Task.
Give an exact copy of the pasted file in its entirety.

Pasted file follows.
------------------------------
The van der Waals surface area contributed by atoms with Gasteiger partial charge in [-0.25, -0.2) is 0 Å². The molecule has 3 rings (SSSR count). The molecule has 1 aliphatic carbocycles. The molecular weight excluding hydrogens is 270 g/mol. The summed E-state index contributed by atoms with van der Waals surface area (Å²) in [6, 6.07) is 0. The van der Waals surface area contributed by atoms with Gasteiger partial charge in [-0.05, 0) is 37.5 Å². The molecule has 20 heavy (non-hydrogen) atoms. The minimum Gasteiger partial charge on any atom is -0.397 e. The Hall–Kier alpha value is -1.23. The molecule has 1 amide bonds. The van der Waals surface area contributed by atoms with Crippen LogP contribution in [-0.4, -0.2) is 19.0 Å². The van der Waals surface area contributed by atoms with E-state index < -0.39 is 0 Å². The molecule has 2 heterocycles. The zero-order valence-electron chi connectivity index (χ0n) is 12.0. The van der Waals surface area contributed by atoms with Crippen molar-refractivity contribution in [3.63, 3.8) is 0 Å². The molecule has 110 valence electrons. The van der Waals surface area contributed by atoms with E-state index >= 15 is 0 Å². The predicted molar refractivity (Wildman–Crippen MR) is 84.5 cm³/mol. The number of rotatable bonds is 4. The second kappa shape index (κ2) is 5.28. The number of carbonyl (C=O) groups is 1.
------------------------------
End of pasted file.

The van der Waals surface area contributed by atoms with Gasteiger partial charge in [-0.25, -0.2) is 0 Å². The molecule has 3 rings (SSSR count). The molecule has 1 aliphatic carbocycles. The molecular weight excluding hydrogens is 270 g/mol. The summed E-state index contributed by atoms with van der Waals surface area (Å²) in [6, 6.07) is 0. The van der Waals surface area contributed by atoms with Gasteiger partial charge in [-0.05, 0) is 37.5 Å². The molecule has 20 heavy (non-hydrogen) atoms. The minimum Gasteiger partial charge on any atom is -0.397 e. The Hall–Kier alpha value is -1.23. The molecule has 1 amide bonds. The van der Waals surface area contributed by atoms with Crippen LogP contribution in [-0.4, -0.2) is 19.0 Å². The van der Waals surface area contributed by atoms with E-state index < -0.39 is 0 Å². The molecule has 2 heterocycles. The zero-order valence-electron chi connectivity index (χ0n) is 12.0. The van der Waals surface area contributed by atoms with Crippen molar-refractivity contribution in [3.63, 3.8) is 0 Å². The molecule has 110 valence electrons. The van der Waals surface area contributed by atoms with E-state index >= 15 is 0 Å². The predicted molar refractivity (Wildman–Crippen MR) is 84.5 cm³/mol. The number of rotatable bonds is 4. The second kappa shape index (κ2) is 5.28. The number of carbonyl (C=O) groups is 1.